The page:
Hiding the condoms - Page 2

Safeway's decision to move condoms into locked cabinets worries public health advocates

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"I'm not sure you can criticize Safeway for protecting their merchandise," says Beth Brown, manager of San Francisco's New Generation Health Center. "I think there's a larger issue of a lack of resources and lack of resourcefulness."

Brown says she believes the Department of Public Health is responsible for providing these resources. One resource that is available is a service called Family PACT, which provides reproductive health services to low-income residents.

"The state of California pays for young people who need confidential services...and you can get all the birth control you want," she tells the Guardian. The New Generation Health Center enrolls teenagers and young adults in the service, and gives away free condoms to non-enrolled teenagers as well.

"The state of California is actually a very good place to be if you're young and sexually active," says Brown, "because they will pay for it."

"What's interesting about that," Verrilli said of Safeway's condom lockup, "is that it's kind of going backwards to where we used to be as opposed to moving forward to where we are."

Today, with condoms available to purchase for any age, public health clinics in most cities, and sexual education available on the Internet, making birth control readily and publicly accessible seems to be the next logical step. Besides preventing pregnancy, condoms are crucial in preventing the spread of HIV, the virus that causes AIDS.

"I think we should all be in the practice of increasing access to condoms rather than decreasing it," Noon said. "I don't know that Safeway's decision alone would make a huge contribution to the spread of HIV, but they could be setting a precedent that other stores that sell condoms might follow. If it were the case that Walgreen's and Rite-aid, etcetera, also began to follow this practice, I think we would have a problem."

SFBG'S CONDOM BUYER'S GUIDE FOR THE YOUNG AND SHY

A wide variety of unlocked condoms are sold at:

Planned Parenthood — 1650 Valencia St. off Mission

Price: 30 cents each, come individually and in strips of 8 or 10.

Plus: offers STD testing and other health services

Walgreens — 200 West Portal at 15th

Price: 12 count $14 and up

Walgreens — 3201 Divisadero at Lombard

Price: 12 count $8.99 and up

Plus: open 24 hours a day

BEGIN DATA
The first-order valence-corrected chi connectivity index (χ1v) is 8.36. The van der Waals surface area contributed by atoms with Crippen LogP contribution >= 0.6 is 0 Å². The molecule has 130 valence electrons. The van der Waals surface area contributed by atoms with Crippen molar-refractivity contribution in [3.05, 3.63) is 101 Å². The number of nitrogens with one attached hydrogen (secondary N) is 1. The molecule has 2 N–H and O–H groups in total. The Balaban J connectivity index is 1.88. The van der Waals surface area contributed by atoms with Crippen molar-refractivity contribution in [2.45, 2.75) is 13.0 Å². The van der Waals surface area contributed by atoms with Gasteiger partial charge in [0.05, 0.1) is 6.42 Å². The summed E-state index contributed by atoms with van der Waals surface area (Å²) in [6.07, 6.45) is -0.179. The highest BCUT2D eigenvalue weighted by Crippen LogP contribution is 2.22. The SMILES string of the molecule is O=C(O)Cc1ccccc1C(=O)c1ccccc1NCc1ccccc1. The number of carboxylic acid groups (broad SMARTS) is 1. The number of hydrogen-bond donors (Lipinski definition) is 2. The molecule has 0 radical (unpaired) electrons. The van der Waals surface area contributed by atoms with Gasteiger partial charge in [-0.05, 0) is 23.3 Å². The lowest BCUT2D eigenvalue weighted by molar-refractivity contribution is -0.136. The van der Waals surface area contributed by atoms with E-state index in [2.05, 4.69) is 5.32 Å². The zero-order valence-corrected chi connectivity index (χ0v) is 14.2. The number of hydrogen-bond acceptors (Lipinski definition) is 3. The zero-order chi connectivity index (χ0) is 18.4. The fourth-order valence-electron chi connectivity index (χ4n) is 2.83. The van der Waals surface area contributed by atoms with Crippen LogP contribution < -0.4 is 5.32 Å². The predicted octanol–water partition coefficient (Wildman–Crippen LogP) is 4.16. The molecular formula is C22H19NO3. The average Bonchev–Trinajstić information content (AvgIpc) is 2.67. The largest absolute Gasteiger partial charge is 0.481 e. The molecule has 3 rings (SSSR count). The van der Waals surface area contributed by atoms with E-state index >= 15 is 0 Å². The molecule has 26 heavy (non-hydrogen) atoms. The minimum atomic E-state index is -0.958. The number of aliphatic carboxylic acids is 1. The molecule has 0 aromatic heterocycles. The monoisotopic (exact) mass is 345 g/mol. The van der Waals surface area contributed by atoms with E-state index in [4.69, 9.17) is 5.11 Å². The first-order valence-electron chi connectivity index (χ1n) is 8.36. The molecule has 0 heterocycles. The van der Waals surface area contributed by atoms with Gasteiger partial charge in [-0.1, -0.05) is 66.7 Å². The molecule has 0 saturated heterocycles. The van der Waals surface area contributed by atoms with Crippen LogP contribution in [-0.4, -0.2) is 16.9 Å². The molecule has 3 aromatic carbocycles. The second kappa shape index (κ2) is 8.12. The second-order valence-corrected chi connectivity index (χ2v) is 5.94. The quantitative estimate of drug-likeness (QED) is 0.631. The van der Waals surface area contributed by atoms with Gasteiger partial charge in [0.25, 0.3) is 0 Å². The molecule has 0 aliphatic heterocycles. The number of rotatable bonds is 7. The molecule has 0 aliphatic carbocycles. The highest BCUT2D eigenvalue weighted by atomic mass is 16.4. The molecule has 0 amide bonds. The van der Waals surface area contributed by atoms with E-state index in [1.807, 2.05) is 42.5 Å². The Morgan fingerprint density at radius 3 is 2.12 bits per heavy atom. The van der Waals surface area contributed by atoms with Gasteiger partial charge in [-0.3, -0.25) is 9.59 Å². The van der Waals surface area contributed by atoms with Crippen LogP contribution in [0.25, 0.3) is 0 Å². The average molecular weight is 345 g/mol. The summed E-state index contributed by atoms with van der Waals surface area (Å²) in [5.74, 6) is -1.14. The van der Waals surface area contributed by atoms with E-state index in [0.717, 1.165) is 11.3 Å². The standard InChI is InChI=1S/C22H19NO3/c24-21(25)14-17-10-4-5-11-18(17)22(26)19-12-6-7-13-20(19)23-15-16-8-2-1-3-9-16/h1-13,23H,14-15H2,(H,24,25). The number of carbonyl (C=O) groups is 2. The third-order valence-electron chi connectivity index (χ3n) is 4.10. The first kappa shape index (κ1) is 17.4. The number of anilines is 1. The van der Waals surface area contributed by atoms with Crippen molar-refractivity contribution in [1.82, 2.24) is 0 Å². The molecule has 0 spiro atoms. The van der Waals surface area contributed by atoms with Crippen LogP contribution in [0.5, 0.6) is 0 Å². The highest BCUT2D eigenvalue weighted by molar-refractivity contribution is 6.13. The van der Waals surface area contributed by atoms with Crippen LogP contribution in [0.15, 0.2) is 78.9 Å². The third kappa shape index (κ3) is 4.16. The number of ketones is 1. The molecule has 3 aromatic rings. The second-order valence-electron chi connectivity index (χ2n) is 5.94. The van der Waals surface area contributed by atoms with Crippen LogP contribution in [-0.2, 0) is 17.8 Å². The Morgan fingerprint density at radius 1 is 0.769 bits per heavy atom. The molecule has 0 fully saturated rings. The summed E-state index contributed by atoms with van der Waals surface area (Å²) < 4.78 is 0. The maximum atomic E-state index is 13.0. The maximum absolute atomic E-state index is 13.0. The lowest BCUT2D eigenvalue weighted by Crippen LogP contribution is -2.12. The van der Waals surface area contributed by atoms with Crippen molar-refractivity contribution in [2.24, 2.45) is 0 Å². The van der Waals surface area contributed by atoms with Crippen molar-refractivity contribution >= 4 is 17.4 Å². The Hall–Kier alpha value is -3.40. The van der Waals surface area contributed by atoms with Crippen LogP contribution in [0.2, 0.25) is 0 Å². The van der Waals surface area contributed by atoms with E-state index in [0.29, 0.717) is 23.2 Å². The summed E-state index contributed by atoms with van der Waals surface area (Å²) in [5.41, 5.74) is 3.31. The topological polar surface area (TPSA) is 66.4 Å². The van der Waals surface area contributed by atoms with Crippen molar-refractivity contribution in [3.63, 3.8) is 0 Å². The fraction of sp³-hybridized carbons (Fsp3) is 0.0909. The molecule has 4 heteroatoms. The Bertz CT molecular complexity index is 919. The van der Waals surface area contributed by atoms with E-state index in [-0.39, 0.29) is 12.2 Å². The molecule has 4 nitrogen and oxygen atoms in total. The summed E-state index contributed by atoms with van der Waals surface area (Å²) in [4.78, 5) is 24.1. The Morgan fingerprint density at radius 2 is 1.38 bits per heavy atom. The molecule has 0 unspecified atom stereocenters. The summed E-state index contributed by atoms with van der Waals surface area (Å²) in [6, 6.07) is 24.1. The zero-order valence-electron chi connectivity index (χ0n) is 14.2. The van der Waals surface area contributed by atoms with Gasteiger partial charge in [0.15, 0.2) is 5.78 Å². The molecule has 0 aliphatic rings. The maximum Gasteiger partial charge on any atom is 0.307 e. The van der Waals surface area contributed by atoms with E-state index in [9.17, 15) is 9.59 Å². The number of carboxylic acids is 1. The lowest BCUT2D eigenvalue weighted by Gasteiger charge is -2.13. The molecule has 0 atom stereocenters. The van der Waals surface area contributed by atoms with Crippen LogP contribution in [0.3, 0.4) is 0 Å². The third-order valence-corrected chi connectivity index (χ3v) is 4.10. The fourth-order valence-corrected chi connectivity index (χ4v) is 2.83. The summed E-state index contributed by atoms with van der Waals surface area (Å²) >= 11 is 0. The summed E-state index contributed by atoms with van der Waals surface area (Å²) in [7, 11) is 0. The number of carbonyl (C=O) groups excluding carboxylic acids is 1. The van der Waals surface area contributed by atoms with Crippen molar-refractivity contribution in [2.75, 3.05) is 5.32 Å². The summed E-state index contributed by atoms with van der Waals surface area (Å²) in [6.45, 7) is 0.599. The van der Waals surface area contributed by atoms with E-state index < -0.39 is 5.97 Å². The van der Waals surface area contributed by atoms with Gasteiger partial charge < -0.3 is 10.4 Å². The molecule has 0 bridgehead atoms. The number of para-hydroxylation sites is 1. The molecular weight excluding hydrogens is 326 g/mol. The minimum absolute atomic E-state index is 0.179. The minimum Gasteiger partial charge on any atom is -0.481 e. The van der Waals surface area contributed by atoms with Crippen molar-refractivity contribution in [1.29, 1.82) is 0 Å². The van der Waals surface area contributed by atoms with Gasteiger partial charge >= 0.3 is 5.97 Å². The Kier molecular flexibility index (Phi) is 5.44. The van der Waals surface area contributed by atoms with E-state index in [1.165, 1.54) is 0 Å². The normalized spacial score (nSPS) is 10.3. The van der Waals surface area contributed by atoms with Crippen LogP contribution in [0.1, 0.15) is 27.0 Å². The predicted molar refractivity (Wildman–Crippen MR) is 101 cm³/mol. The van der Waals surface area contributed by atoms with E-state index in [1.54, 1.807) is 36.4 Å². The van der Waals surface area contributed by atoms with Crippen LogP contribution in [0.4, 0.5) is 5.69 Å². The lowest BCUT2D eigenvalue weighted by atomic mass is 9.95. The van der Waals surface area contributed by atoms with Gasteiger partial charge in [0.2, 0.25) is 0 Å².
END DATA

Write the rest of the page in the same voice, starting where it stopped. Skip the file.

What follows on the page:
Walgreens — 3400 Cesar Chavez at Mission

Price: 12 count $13.99 and up

Walgreens — 1496 Market at Van Ness

Price: 12 count $15.99 and up

CVS/Pharmacy — 731 Market at 3rd

Price: 12 count $12.99 and up

CVS/Pharmacy — 2025 Van Ness at Jackson

Price: 12 count $12.99 and up

Plus: open until midnight every day

Free condoms are available at:

New Generation Health Center — 625 Potrero at 18th

Plus: offers bags of 20 at a time

STOP AIDS — 2128 15th at Market

Plus: also distributes free condoms to restaurants and stores in the city including:

Marlena's — 488 Hayes at Octavia

SOMA Health Center — 551 Minna at 6th

Crossroads — 1519 Haight at Ashbury

LBGT Center — 1800 Market at Octavia

Books Inc. — 2275 Market at Noe

(Oona Robertson)

Comments

odd

Why not put them in a vending machine. The trojan boxes are the same size other things sold in machines.

Posted by Guest on Sep. 27, 2011 @ 11:50 am

I found this odd myself, and I complained about it. They gave me the same line about theft. I told them that it didn't make for a welcoming environment to buy condoms.

Personally, I think the theft issue is a red herring. A lot of things are more expensive, and come in small packages. I get the distinct impression that this has less to do with theft than with Victorian-era morals when sex was thought of as something dirty that had to be hidden.

Posted by Greg on Sep. 27, 2011 @ 2:43 pm
heh

The vending machine comment was mine, another computer.

At cost I would guess that condoms cost safeway very little, but they have all sorts of other things under key of little value, so I doubt it's about morals.

They are also putting an employee in the position of standing there and unlocking the condoms and handing them out, I wonder if they have thought of that end of things from a lawsuit standpoint?

"Your honor I was the only one ever called to unlock the condoms..."

Vending machines would be the perfect solution, put it half full of candy or whatever and the rest raincoats, it would make the theft issue moot. The shame of getting laid could be the shame of eating candy. Charge cost plus $.1 for the condoms and full price for the candy so the machine pays for itself and the electricity to run it.

Posted by meatlock on Sep. 27, 2011 @ 3:13 pm

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